Numerous galleries and boutiques dot the area. For us, shopping highlights included Atacama Surf Shop (2165 India St.;  795-6178), not because we're surfers but because we loved the cool T-shirts and socks.
We picked up fresh spaghetti and homemade pesto at Assenti's Pasta (2044 India St.;  239-5117).
On Saturdays, a farmers market (West Cedar Street between Kettner Boulevard and Front Street) offers produce, trendy food, flowers, jewelry and more from 8 a.m. to 2 p.m. We left with greeting cards, bread, jam, mozzarella and a chile mango lemonade.
At the market's end, we stopped at the Lofty Coffee Co. cafe (444 W. Cedar St.;  230-6747, Ext. 3) for a Turkish latte.
The nearby San Diego Firehouse Museum (1572 Columbia St.;  232-3473. $3 for adults, $2 for children.) features antique equipment, including a horse-drawn steamer.
For events held throughout the year, including a summer film festival, go to littleitalysd.com.
The Seaport Village trolley stop is steps from Kansas City Barbeque (600 W. Harbor Drive;  231-9680), made famous by the movie “Top Gun.”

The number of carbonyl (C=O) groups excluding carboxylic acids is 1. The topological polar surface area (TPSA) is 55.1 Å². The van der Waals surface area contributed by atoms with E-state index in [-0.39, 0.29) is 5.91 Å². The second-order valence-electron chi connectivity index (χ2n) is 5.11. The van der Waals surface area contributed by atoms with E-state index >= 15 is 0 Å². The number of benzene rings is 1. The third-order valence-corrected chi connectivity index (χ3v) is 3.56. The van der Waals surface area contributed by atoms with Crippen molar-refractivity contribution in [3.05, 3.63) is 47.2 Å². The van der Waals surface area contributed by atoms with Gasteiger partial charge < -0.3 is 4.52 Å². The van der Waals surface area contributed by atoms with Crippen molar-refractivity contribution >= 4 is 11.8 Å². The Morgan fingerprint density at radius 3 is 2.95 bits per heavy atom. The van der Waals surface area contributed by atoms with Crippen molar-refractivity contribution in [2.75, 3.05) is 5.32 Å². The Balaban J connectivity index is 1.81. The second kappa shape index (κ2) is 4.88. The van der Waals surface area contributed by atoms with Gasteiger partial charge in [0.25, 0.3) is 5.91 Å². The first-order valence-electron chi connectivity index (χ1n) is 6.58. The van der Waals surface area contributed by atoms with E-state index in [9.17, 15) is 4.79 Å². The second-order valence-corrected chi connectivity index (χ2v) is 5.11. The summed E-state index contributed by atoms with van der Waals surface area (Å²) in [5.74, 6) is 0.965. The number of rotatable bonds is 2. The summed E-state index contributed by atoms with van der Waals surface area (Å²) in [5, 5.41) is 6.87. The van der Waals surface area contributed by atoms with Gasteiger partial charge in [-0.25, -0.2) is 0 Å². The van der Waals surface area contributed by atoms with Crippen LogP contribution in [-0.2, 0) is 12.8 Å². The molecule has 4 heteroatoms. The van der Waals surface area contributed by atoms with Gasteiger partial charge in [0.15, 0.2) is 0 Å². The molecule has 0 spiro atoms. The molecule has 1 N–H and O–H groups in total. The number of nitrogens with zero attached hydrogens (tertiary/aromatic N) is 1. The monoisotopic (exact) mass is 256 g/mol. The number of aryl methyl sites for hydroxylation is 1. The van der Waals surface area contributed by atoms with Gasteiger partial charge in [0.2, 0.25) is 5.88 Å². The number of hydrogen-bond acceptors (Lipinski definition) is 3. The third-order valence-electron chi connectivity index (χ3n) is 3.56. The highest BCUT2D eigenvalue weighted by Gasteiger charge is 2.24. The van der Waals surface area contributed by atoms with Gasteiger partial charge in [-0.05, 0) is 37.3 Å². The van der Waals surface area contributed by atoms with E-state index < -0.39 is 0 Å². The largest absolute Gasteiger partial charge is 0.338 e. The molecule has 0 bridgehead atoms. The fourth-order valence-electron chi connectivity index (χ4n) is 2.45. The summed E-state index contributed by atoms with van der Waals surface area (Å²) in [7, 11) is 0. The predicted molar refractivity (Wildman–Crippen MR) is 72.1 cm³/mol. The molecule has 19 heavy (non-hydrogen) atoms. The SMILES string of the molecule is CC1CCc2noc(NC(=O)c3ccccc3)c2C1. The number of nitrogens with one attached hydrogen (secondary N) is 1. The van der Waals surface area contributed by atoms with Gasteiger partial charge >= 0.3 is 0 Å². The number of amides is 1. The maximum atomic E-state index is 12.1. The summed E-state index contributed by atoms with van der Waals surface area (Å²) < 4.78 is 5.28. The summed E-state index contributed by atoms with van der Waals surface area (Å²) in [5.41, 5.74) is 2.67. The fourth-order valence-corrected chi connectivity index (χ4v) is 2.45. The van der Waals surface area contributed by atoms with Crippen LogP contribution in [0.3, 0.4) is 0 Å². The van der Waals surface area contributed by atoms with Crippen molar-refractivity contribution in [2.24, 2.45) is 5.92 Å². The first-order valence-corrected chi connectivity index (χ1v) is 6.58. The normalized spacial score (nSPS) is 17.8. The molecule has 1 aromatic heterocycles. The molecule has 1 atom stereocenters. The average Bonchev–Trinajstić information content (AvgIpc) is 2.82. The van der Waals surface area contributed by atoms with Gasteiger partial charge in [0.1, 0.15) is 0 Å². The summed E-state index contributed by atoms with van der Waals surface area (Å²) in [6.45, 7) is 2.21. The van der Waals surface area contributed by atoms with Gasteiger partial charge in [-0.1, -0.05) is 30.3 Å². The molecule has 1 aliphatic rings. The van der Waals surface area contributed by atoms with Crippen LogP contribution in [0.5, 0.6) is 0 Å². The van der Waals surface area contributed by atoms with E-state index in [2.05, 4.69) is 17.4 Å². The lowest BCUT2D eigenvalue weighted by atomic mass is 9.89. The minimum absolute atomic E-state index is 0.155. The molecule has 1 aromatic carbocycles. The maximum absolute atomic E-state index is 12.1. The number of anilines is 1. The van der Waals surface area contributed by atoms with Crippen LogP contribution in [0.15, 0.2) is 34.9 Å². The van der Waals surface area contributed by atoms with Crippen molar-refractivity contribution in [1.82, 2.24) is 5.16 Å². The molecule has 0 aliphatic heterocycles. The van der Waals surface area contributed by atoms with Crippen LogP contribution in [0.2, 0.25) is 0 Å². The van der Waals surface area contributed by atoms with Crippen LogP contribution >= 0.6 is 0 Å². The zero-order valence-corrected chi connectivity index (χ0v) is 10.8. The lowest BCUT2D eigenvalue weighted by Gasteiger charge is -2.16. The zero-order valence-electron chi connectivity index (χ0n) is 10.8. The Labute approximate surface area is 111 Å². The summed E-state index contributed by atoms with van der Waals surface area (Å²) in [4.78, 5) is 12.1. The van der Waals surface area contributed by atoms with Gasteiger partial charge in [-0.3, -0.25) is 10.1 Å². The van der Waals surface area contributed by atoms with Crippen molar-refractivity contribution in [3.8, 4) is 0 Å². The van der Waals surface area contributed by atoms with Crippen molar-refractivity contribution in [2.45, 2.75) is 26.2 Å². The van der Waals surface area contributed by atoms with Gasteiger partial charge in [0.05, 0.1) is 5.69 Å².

Cross Harbor Drive to get to the Headquarters at Seaport (789 W. Harbor Drive), featuring art galleries, clothing stores and a toy shop.
An eight-cell jail block, historic photos and police memorabilia are evidence of the complex's past as San Diego's police headquarters.
Neighboring Seaport Village (849 W. Harbor Drive) is 14 acres of shops, entertainment and restaurants along the water’s edge. I wandered through Upstart Crow (835 W. Harbor Drive, Suite C;  232-4855), a coffeehouse and bookshop that feels more like a neighborhood joint than tourist stop.
Convention Center stop
The Convention Center station puts you at Martin Luther King Jr. Promenade, which runs alongside the trolley tracks. The 12-acre memorial features sculptures, a reflecting pool and inspirational quotes from the civil rights leader.
The New Children's Museum (200 W. Island Ave.,  233-8792. $13 for adults and children, $8.50 for seniors) is a block from the station. Inside is an imaginative collection of hands-on art installations and activities.